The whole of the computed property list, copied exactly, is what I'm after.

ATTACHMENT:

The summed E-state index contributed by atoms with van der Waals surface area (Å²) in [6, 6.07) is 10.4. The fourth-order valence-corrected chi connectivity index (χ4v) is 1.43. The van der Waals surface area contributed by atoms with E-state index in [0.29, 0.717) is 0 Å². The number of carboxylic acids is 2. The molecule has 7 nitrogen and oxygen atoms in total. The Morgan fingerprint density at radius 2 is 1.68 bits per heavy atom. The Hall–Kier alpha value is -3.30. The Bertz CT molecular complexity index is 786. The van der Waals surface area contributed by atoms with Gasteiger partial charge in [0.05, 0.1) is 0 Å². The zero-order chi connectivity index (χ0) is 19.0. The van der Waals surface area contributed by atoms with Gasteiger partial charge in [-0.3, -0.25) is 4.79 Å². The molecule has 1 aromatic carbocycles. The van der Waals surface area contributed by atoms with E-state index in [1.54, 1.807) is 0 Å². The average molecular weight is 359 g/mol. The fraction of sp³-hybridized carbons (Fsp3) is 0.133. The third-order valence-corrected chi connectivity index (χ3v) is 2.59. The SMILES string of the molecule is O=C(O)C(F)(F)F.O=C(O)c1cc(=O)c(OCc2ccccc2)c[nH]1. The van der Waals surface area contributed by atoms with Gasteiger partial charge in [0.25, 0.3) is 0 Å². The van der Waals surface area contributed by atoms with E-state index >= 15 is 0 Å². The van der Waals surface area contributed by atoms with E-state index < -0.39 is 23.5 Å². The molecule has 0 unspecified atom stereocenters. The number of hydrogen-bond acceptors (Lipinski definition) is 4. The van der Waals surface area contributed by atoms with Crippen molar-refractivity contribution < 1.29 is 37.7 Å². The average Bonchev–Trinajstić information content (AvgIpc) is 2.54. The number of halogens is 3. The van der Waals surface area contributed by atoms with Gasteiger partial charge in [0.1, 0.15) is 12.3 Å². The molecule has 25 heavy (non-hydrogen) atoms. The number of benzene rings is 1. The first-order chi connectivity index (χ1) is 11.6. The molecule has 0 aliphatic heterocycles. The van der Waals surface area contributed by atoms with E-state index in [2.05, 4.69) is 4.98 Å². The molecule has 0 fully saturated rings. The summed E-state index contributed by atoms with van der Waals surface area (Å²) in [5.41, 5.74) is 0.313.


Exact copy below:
The summed E-state index contributed by atoms with van der Waals surface area (Å²) in [6, 6.07) is 10.4. The fourth-order valence-corrected chi connectivity index (χ4v) is 1.43. The van der Waals surface area contributed by atoms with E-state index in [0.29, 0.717) is 0 Å². The number of carboxylic acids is 2. The molecule has 7 nitrogen and oxygen atoms in total. The Morgan fingerprint density at radius 2 is 1.68 bits per heavy atom. The Hall–Kier alpha value is -3.30. The Bertz CT molecular complexity index is 786. The van der Waals surface area contributed by atoms with Gasteiger partial charge in [0.05, 0.1) is 0 Å². The zero-order chi connectivity index (χ0) is 19.0. The van der Waals surface area contributed by atoms with Gasteiger partial charge in [-0.3, -0.25) is 4.79 Å². The molecule has 1 aromatic carbocycles. The van der Waals surface area contributed by atoms with E-state index in [1.54, 1.807) is 0 Å². The average molecular weight is 359 g/mol. The fraction of sp³-hybridized carbons (Fsp3) is 0.133. The third-order valence-corrected chi connectivity index (χ3v) is 2.59. The SMILES string of the molecule is O=C(O)C(F)(F)F.O=C(O)c1cc(=O)c(OCc2ccccc2)c[nH]1. The van der Waals surface area contributed by atoms with Gasteiger partial charge in [0.25, 0.3) is 0 Å². The van der Waals surface area contributed by atoms with E-state index >= 15 is 0 Å². The van der Waals surface area contributed by atoms with E-state index < -0.39 is 23.5 Å². The molecule has 0 unspecified atom stereocenters. The number of hydrogen-bond acceptors (Lipinski definition) is 4. The van der Waals surface area contributed by atoms with Crippen molar-refractivity contribution < 1.29 is 37.7 Å². The average Bonchev–Trinajstić information content (AvgIpc) is 2.54. The number of halogens is 3. The van der Waals surface area contributed by atoms with Gasteiger partial charge in [0.1, 0.15) is 12.3 Å². The molecule has 25 heavy (non-hydrogen) atoms. The number of benzene rings is 1. The first-order chi connectivity index (χ1) is 11.6. The molecule has 0 aliphatic heterocycles. The van der Waals surface area contributed by atoms with E-state index in [2.05, 4.69) is 4.98 Å². The molecule has 0 fully saturated rings. The summed E-state index contributed by atoms with van der Waals surface area (Å²) in [5.41, 5.74) is 0.313.